But the placemat weaving is also a long term project but it's bothering me that I'm not done so I broke it down to a task I can complete easily to get the win of checking something off. I catch the projects that need more refinement in actions at weekly review.

        Comment


        • #5
          Originally posted by joshdance View Post
          how do I monitor progress of something that really is just a bunch of labor on a physical action?
          In the case of emptying my inbox I would likely not even put it on a projects list since it's staring me in the face every day and I am quite unlikely to forget it.

          However if you feel you need a reminder then put "Empty inbox" on your projects list. Work on it for as long as you can, and during your weekly review if it's not done yet then just leave "Empty Inbox" on your projects list so the reminder is still there. Don't bother updating it with the # of items since having that information on your projects list doesn't really help (in my opinion).

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          • #6
            I find for myself that I often forget that "Next Actions" aren't a list of steps in a recipe so much as they are bread crumbs on the journey through a project. So, sometimes I'll ask this same question: I have this long, involved amorphous thing to do like "R&D XYZ" that is too big to handle in one sitting, but I can't see a way to break it down any further. I just have to sit down at my computer a do the R&D, which may be multiple sessions and lead down lots of rabbit trails. Or, a better example might be "Solve problem xyz." Often, the only NA is investigate it and solve it, with few if any discrete steps.

            Then I remember that NAs are placeholders to remind me where I am on something, as in "The next step is ...". Reframing my thinking in this way, seeing NAs as placeholders on the journey and not a map from start to finish, I just have to notate in my lists where I left off/what's next. In the case of 4,000 emails, this may be "Process email in folder XYZ" and I may notate this NA in my @Computer list several times again and again while I'm nibbling away at those emails. The notation just there to remind me there is more nibbling to do. In my problem-solving project, it may be a notation of where I am in my thinking or what I want to look into next or where I left off in what I had been looking into.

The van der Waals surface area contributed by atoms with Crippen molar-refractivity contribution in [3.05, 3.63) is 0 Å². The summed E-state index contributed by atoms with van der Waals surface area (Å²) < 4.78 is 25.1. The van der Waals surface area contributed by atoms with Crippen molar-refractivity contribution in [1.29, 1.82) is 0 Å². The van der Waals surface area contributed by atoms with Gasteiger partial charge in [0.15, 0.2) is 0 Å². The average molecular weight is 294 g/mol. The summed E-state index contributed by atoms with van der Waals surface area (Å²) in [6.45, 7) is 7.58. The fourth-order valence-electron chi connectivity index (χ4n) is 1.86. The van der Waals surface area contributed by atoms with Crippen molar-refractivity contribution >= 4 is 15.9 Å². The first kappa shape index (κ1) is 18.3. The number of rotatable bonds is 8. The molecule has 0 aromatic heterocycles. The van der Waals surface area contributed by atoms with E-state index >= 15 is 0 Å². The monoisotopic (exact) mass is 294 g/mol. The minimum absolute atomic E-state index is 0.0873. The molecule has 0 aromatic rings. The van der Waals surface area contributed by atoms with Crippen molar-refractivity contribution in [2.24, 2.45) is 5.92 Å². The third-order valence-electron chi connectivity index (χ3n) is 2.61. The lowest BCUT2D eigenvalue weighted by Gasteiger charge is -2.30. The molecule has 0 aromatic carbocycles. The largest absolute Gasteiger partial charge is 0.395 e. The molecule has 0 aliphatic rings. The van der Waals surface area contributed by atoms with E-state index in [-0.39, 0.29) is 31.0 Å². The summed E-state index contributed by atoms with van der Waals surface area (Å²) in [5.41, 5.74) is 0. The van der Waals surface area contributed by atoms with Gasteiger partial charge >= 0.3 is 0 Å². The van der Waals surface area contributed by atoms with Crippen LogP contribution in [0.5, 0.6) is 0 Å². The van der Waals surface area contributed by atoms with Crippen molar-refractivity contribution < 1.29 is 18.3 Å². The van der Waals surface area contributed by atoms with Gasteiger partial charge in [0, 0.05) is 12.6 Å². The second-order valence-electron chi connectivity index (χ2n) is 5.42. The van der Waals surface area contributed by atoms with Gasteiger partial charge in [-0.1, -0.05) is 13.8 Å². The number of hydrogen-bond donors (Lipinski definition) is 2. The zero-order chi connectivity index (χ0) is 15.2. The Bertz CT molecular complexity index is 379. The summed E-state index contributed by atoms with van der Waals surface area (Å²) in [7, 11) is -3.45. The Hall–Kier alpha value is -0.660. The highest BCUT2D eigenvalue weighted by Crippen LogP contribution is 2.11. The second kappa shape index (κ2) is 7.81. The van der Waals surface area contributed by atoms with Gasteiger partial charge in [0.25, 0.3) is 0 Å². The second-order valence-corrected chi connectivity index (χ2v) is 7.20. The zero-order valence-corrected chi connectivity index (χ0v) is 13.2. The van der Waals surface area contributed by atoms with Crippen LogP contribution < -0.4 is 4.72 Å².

I hope this is helpful.

            Comment


            • #7
              Personal informatics for keeping up with progress

              One advance I made recently in the area of tracking progress was picking up the idea of keeping personal informatics from this article in WSJ.

              From there, I discovered Daytum. I use it to track how many miles I walk (I'm training to walk the Breast Cancer 3-Day in Sept) as well as how much money I raise for the cause. It's been a great way to keep up with my progress as well as share how I'm doing with others.

              Best wishes,
              Tara

              Comment


              • #8
                Originally posted by Tara View Post
                One advance I made recently in the area of tracking progress was picking up the idea of keeping personal informatics from this article in WSJ.